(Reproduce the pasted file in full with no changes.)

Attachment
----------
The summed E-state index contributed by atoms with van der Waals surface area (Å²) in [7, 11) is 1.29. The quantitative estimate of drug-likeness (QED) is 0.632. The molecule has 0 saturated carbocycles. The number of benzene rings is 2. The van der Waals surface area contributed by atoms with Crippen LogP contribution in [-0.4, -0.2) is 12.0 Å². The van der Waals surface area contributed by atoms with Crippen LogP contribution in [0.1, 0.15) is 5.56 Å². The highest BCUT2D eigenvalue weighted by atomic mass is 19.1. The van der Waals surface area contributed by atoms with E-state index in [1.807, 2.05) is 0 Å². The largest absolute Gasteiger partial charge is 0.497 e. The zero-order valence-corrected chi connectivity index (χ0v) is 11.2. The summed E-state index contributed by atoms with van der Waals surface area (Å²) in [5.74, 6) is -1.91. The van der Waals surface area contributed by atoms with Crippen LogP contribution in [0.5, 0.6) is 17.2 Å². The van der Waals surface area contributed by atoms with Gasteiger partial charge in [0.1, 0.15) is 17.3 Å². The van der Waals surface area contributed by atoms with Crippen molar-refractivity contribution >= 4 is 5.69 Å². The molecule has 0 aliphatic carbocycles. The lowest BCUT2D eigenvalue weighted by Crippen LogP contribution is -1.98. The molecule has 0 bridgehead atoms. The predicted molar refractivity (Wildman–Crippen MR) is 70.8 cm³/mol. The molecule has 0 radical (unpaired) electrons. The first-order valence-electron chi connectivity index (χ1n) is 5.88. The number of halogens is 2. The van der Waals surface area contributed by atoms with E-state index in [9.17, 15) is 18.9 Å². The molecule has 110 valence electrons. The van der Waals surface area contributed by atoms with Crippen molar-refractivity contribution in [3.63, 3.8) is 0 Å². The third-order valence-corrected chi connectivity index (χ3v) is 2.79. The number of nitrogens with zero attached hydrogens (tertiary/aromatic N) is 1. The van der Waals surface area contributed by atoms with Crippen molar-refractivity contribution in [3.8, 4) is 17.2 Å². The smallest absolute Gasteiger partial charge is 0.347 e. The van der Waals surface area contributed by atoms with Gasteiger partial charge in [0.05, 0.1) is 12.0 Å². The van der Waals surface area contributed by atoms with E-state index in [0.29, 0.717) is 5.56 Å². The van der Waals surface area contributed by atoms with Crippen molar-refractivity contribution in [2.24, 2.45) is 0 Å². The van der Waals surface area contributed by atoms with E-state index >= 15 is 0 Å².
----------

The summed E-state index contributed by atoms with van der Waals surface area (Å²) in [7, 11) is 1.29. The quantitative estimate of drug-likeness (QED) is 0.632. The molecule has 0 saturated carbocycles. The number of benzene rings is 2. The van der Waals surface area contributed by atoms with Crippen LogP contribution in [-0.4, -0.2) is 12.0 Å². The van der Waals surface area contributed by atoms with Crippen LogP contribution in [0.1, 0.15) is 5.56 Å². The highest BCUT2D eigenvalue weighted by atomic mass is 19.1. The van der Waals surface area contributed by atoms with E-state index in [1.807, 2.05) is 0 Å². The largest absolute Gasteiger partial charge is 0.497 e. The zero-order valence-corrected chi connectivity index (χ0v) is 11.2. The summed E-state index contributed by atoms with van der Waals surface area (Å²) in [5.74, 6) is -1.91. The van der Waals surface area contributed by atoms with Crippen LogP contribution in [0.5, 0.6) is 17.2 Å². The van der Waals surface area contributed by atoms with Gasteiger partial charge in [0.1, 0.15) is 17.3 Å². The van der Waals surface area contributed by atoms with Crippen molar-refractivity contribution >= 4 is 5.69 Å². The molecule has 0 aliphatic carbocycles. The lowest BCUT2D eigenvalue weighted by Crippen LogP contribution is -1.98. The molecule has 0 bridgehead atoms. The predicted molar refractivity (Wildman–Crippen MR) is 70.8 cm³/mol. The molecule has 0 radical (unpaired) electrons. The first-order valence-electron chi connectivity index (χ1n) is 5.88. The number of halogens is 2. The van der Waals surface area contributed by atoms with E-state index in [9.17, 15) is 18.9 Å². The molecule has 110 valence electrons. The van der Waals surface area contributed by atoms with Crippen molar-refractivity contribution in [3.63, 3.8) is 0 Å². The third-order valence-corrected chi connectivity index (χ3v) is 2.79. The number of nitrogens with zero attached hydrogens (tertiary/aromatic N) is 1. The van der Waals surface area contributed by atoms with Crippen molar-refractivity contribution in [3.8, 4) is 17.2 Å². The smallest absolute Gasteiger partial charge is 0.347 e. The van der Waals surface area contributed by atoms with Gasteiger partial charge in [0.05, 0.1) is 12.0 Å². The van der Waals surface area contributed by atoms with E-state index in [0.29, 0.717) is 5.56 Å². The van der Waals surface area contributed by atoms with Crippen molar-refractivity contribution in [2.24, 2.45) is 0 Å². The van der Waals surface area contributed by atoms with E-state index >= 15 is 0 Å².